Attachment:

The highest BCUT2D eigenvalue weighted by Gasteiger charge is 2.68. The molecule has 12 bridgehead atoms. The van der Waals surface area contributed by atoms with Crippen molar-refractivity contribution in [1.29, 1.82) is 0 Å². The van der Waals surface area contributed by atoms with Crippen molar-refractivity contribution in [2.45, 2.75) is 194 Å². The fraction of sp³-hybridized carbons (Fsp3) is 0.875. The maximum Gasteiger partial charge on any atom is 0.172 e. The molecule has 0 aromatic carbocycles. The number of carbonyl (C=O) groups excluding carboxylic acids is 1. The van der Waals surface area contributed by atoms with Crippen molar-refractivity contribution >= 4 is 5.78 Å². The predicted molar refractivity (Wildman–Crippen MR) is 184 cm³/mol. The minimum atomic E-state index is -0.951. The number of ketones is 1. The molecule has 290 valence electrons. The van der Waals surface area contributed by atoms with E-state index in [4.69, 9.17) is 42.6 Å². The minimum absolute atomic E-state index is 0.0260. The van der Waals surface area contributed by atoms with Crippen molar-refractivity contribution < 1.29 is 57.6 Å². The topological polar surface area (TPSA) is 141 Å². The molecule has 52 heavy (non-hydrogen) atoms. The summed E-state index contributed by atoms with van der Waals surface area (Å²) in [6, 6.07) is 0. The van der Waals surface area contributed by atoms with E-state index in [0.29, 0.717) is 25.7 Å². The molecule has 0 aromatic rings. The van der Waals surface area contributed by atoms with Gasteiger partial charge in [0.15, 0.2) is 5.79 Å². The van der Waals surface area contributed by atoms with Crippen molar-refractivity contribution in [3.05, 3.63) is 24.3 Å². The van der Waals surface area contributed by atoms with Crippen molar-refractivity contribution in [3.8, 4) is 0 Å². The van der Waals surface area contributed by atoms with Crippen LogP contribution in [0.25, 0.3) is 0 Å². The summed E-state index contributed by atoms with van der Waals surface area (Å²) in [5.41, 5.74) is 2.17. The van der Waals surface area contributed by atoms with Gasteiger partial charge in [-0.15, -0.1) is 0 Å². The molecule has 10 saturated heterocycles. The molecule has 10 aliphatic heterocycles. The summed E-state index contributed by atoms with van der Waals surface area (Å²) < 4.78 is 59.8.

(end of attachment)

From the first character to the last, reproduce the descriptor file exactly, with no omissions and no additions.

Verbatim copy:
The highest BCUT2D eigenvalue weighted by Gasteiger charge is 2.68. The molecule has 12 bridgehead atoms. The van der Waals surface area contributed by atoms with Crippen molar-refractivity contribution in [1.29, 1.82) is 0 Å². The van der Waals surface area contributed by atoms with Crippen molar-refractivity contribution in [2.45, 2.75) is 194 Å². The fraction of sp³-hybridized carbons (Fsp3) is 0.875. The maximum Gasteiger partial charge on any atom is 0.172 e. The molecule has 0 aromatic carbocycles. The number of carbonyl (C=O) groups excluding carboxylic acids is 1. The van der Waals surface area contributed by atoms with Crippen molar-refractivity contribution >= 4 is 5.78 Å². The predicted molar refractivity (Wildman–Crippen MR) is 184 cm³/mol. The minimum atomic E-state index is -0.951. The number of ketones is 1. The molecule has 290 valence electrons. The van der Waals surface area contributed by atoms with E-state index in [4.69, 9.17) is 42.6 Å². The minimum absolute atomic E-state index is 0.0260. The van der Waals surface area contributed by atoms with Crippen molar-refractivity contribution < 1.29 is 57.6 Å². The topological polar surface area (TPSA) is 141 Å². The molecule has 52 heavy (non-hydrogen) atoms. The summed E-state index contributed by atoms with van der Waals surface area (Å²) in [6, 6.07) is 0. The van der Waals surface area contributed by atoms with E-state index in [0.29, 0.717) is 25.7 Å². The molecule has 0 aromatic rings. The van der Waals surface area contributed by atoms with Gasteiger partial charge in [0.15, 0.2) is 5.79 Å². The van der Waals surface area contributed by atoms with Crippen molar-refractivity contribution in [3.05, 3.63) is 24.3 Å². The van der Waals surface area contributed by atoms with Crippen molar-refractivity contribution in [3.8, 4) is 0 Å². The van der Waals surface area contributed by atoms with Crippen LogP contribution in [0.25, 0.3) is 0 Å². The summed E-state index contributed by atoms with van der Waals surface area (Å²) in [5.41, 5.74) is 2.17. The van der Waals surface area contributed by atoms with Gasteiger partial charge in [-0.15, -0.1) is 0 Å². The molecule has 10 saturated heterocycles. The molecule has 10 aliphatic heterocycles. The summed E-state index contributed by atoms with van der Waals surface area (Å²) < 4.78 is 59.8.